• Germany edition
 
Festive prisons release 1,000 inmates
Photo: DPA

Festive prisons release 1,000 inmates

Published: 16 Dec 2012 13:52 GMT+01:00
Updated: 16 Dec 2012 13:52 GMT+01:00

Regional governments can choose to pardon prisoners whose sentences are due to finish over the winter. The idea is to lift the emotional burdern on prisons over the holidays, which a Justice Ministry spokewoman said can be a “particularly difficult” time.

Prison chaplain Friedemann Preuß said the annual gesture was an act of magnanimity. “There's a lot of suffering,” he said. Many prisoners spend the time leading up to Christmas wishing for a perfect family, he added. “It depresses the mood, the spirit.”

In order to qualify, prisoners must have a proven track record of good behaviour and not currently be the subject of any criminal investigations.

Further criteria for early release include not having served time for violent crimes, terrorist activity, theft or drug offences, wrote the Berliner Morgenpost newspaper on Sunday.

However, prisoners must also agree to going home early. Often they refuse the offer because they are reluctant to be released for the festive season, especially when no relatives or loved-ones are waiting for them, said a spokeswoman from Rhineland-Palatinate Justice Ministry.

This year, North Rhine-Westphalia has released the highest number of prisoners and has set 710 people free since November 7. In second place is Hesse, where between 150 and 200 inmates have been let out early to celebrate Christmas.

Only Saxony and Bavaria have refused to keep the generous tradition, arguing that it is not fair on the other prisoners.

“A Christmas amnesty arbitrarily favours prisoners whose sentence happens to end around Christmas time,” said Beate Merk, Baviarian Justice Minister from the Conservative Christian Socialist Union (CSU). Early release had nothing to do with the time of year, added Merk, a position the regional opposition have described as heartless.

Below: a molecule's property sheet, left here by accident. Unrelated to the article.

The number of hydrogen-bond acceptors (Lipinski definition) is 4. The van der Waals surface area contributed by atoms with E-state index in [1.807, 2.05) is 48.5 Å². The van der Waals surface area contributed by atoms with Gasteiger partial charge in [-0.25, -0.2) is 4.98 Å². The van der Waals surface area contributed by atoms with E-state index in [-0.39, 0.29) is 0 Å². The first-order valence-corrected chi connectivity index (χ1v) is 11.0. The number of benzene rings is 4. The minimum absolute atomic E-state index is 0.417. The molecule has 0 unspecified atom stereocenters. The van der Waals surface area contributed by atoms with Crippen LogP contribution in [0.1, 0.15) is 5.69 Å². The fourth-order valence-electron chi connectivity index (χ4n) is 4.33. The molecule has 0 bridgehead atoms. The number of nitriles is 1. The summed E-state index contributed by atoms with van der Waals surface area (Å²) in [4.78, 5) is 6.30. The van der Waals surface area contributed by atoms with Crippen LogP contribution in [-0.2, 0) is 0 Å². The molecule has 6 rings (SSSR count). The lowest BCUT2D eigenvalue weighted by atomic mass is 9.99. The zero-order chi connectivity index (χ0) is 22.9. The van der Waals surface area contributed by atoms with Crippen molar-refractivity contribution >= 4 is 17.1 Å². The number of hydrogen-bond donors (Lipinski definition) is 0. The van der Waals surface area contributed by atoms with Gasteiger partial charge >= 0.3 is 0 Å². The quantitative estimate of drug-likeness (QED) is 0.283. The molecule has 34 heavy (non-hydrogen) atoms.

Those remaining behind bars over Christmas in Germany typically mark the occasion with church services, skat tournaments or barbecues. One prison, the JVA Castrop-Rauxel near Dortmund in west Germany, even hosts a Christmas market.

DAPD/The Local/jlb

The Local (news@thelocal.de)

Don't miss...X
Left Right

Your comments about this article

14:52 December 16, 2012 by Gretl
"Further criteria for early release include not having served time for violent crimes, terrorist activity, theft or drug offences..." Um, what does that leave? Tax evasion? Traffic offenses?
16:30 December 16, 2012 by Morseman
Gretl:

There are dozens of serious crimes (felonies in English common law), which carry a prison sentence although the offender may not be a danger to society: anything from fraud to traffic offenses, as you say.
17:36 December 16, 2012 by auslanderus
What ever to you do the crime, you do the time.....oh wait, do the crime around Christmas and you get out early.....cool idea....not.
Today's headlines
Ebola patient arrives at Hamburg hospital
A practice drill in UKE's isolation unit where the patient will be treated. Photo: Jochen Koppelmeyer/UKE dpa/lno

Ebola patient arrives at Hamburg hospital

UPDATE: The first patient to be treated for Ebola in Germany arrived in Hamburg on Wednesday morning. READ  

Want to avoid driving fines? Swap seats
Photo: DPA

Want to avoid driving fines? Swap seats

A driver in western Germany should not be fined for "negligent driving" because he had swapped seats after a warning sign, a court ruled on Tuesday. READ  

Germany to lock out 'cheating' EU migrants
Demonstrators hold up a banner against Roma deportations in 2013. Photo: DPA

Germany to lock out 'cheating' EU migrants

Germany is expected to announce new measures on Wednesday to expel EU citizens who cheat the country's social security system or commit other crimes. READ  

Police find €20 million of cannabis in woods